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Study Uncovers the Largest Cosmic Explosion Ever Witnessed

An astronomers’ group headed by the University of Southampton has revealed the biggest cosmic explosion ever recorded.

Artist impression of a black hole accretion. Image Credit John A. Paice

The explosion is over ten times brighter than any well-known supernova (exploding star) and also three times brighter than the brightest tidal disruption event, where a star drops into a supermassive black hole.

The explosion, called AT2021lwx, has lasted more than three years, whereas the majority of supernovae are only visibly bright for a few months. It took place almost 8 billion light years away, when the universe was nearly 6 billion years old, and is still being detected through a network of telescopes.

Scientists think that the explosion was caused due to an immense cloud of gas, probably thousands of times larger than the sun, that had been interrupted by a supermassive black hole.

The cloud’s fragments would be swallowed up, thereby sending shockwaves via its remnants, as well as into a huge dusty “doughnut” encircling the black hole. Such events happen very rarely, and nothing on this scale has been seen before.

In 2022, the brightest explosion on record was noticed by astronomers, which is a gamma-ray burst called GRB 221009A. While this appeared to be brighter than AT2021lwx, it remained for just a fraction of the time, implying the entire energy released by the AT2021lwx explosion is much greater.

The study outcomes of the research have been reported in the journal Monthly Notices of the Royal Astronomical Society.


Initially, AT2021lwx was detected in 2020 by the Zwicky Transient Facility in California and consequently picked up by the Asteroid Terrestrial-impact Last Alert System (ATLAS) based in Hawaii.

Such facilities inspect the night sky to detect transient objects that quickly vary in brightness, thereby identifying cosmic events like supernovae and also determining comets and asteroids. So far, the scale of the explosion has yet to be determined.

We came upon this by chance, as it was flagged by our search algorithm when we were searching for a type of supernova. Most supernovae and tidal disruption events only last for a couple of months before fading away. For something to be bright for two plus years was immediately very unusual.

Dr. Philip Wiseman, Study Lead Researcher and Research Fellow, University of Southampton

The research group examined the object with different telescopes: the Neil Gehrels Swift Telescope (a collaboration between the UK, NASA, and Italy), the New Technology Telescope (made to be functioned by the European Southern Observatory) in Chile, and the Gran Telescopio Canarias in La Palma, Spain.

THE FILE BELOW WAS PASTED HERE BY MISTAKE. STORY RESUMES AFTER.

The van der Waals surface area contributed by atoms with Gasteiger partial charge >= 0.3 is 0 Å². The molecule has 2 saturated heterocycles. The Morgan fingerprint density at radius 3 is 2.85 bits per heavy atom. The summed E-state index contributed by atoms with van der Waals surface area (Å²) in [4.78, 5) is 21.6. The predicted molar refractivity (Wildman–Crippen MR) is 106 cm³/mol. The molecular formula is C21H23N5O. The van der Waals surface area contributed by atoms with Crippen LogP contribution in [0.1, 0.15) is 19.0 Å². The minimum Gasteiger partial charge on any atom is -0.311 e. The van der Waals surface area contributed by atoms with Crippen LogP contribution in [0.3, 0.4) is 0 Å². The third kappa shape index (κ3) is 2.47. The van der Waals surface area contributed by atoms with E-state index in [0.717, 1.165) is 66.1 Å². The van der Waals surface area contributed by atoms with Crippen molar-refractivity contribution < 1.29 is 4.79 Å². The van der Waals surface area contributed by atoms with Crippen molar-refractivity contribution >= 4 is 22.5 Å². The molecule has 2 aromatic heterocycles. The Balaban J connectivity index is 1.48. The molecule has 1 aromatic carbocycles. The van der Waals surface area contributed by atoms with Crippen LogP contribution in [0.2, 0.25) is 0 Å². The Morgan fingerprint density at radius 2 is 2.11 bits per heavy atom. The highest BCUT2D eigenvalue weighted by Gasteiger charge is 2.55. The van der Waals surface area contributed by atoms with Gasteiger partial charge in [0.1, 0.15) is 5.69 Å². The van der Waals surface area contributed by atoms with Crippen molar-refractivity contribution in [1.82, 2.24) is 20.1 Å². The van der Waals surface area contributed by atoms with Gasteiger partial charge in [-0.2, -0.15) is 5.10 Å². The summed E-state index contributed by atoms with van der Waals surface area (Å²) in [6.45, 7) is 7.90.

Measuring the Explosion

The team was capable of measuring the distance to the object by examining the spectrum of the light, splitting it up into various wavelengths, and quantifying the various absorption and emission features of the spectrum.

Once you know the distance to the object and how bright it appears to us, you can calculate the brightness of the object at its source. Once we’d performed those calculations, we realized this is extremely bright,” states Professor Sebastian Hönig from the University of Southampton, a co-author of the research.

The only things present in the universe that is as bright as AT2021lwx are quasars. These are supermassive black holes with a constant flow of gas falling onto them at high velocity.

With a quasar, we see the brightness flickering up and down over time. But looking back over a decade there was no detection of AT2021lwx, then suddenly it appears with the brightness of the brightest things in the universe, which is unprecedented.

Mark Sullivan, Study Co-Author and Professor, University of Southampton

What Caused the Explosion?

There are various theories as to what could have led to such an explosion. However, the Southampton-led team believes the most viable explanation is an extremely big cloud of gas (majorly hydrogen) or dust that has come astray from its orbit next to the black hole and been sent flying in.

Currently, the team is setting forth to gather more data on the explosion by quantifying different wavelengths, such as X-Rays, which could disclose the surface of the object and temperature, and what basic processes are happening. Also, they will perform upgraded computational simulations to test if these match their theory of what caused the explosion.

With new facilities, like the Vera Rubin Observatory’s Legacy Survey of Space and Time, coming online in the next few years, we are hoping to discover more events like this and learn more about them. It could be that these events, although extremely rare, are so energetic that they are key processes to how the centers of galaxies change over time.

Dr. Philip Wiseman, Study Lead Researcher and Research Fellow, University of Southampton

Journal Reference

Wiseman, P., et al. (2023) Multiwavelength observations of the extraordinary accretion event AT2021lwx. Monthly Notices of the Royal Astronomical Society.


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